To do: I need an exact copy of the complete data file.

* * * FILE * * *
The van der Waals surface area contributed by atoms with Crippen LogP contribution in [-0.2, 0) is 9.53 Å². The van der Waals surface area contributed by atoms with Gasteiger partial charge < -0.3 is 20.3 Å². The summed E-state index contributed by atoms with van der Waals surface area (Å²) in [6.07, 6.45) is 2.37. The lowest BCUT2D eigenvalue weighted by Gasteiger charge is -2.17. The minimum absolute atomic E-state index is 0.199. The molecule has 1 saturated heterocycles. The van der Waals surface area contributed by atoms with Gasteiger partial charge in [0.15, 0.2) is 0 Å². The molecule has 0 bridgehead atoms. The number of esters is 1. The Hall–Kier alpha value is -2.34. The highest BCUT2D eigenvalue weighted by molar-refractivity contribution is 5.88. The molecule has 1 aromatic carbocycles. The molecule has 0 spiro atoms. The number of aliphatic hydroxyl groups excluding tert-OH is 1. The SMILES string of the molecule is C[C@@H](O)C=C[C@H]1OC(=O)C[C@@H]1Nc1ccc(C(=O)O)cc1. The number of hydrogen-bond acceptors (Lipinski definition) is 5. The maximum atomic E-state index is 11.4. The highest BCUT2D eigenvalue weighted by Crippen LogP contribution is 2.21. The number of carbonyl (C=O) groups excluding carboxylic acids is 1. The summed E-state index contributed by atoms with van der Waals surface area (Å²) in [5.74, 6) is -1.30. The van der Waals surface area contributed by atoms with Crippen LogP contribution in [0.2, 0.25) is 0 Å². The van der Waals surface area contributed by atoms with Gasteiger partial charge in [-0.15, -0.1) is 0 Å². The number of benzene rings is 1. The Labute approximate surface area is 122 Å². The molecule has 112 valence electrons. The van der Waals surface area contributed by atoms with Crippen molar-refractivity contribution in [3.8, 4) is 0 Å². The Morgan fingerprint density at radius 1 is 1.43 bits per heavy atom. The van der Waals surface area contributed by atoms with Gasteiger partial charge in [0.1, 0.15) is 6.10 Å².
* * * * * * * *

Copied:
The van der Waals surface area contributed by atoms with Crippen LogP contribution in [-0.2, 0) is 9.53 Å². The van der Waals surface area contributed by atoms with Gasteiger partial charge < -0.3 is 20.3 Å². The summed E-state index contributed by atoms with van der Waals surface area (Å²) in [6.07, 6.45) is 2.37. The lowest BCUT2D eigenvalue weighted by Gasteiger charge is -2.17. The minimum absolute atomic E-state index is 0.199. The molecule has 1 saturated heterocycles. The van der Waals surface area contributed by atoms with Gasteiger partial charge in [0.15, 0.2) is 0 Å². The molecule has 0 bridgehead atoms. The number of esters is 1. The Hall–Kier alpha value is -2.34. The highest BCUT2D eigenvalue weighted by molar-refractivity contribution is 5.88. The molecule has 1 aromatic carbocycles. The molecule has 0 spiro atoms. The number of aliphatic hydroxyl groups excluding tert-OH is 1. The SMILES string of the molecule is C[C@@H](O)C=C[C@H]1OC(=O)C[C@@H]1Nc1ccc(C(=O)O)cc1. The number of hydrogen-bond acceptors (Lipinski definition) is 5. The maximum atomic E-state index is 11.4. The highest BCUT2D eigenvalue weighted by Crippen LogP contribution is 2.21. The number of carbonyl (C=O) groups excluding carboxylic acids is 1. The summed E-state index contributed by atoms with van der Waals surface area (Å²) in [5.74, 6) is -1.30. The van der Waals surface area contributed by atoms with Crippen LogP contribution in [0.2, 0.25) is 0 Å². The van der Waals surface area contributed by atoms with Gasteiger partial charge in [-0.15, -0.1) is 0 Å². The number of benzene rings is 1. The Labute approximate surface area is 122 Å². The molecule has 112 valence electrons. The van der Waals surface area contributed by atoms with Crippen molar-refractivity contribution in [3.8, 4) is 0 Å². The Morgan fingerprint density at radius 1 is 1.43 bits per heavy atom. The van der Waals surface area contributed by atoms with Gasteiger partial charge in [0.1, 0.15) is 6.10 Å².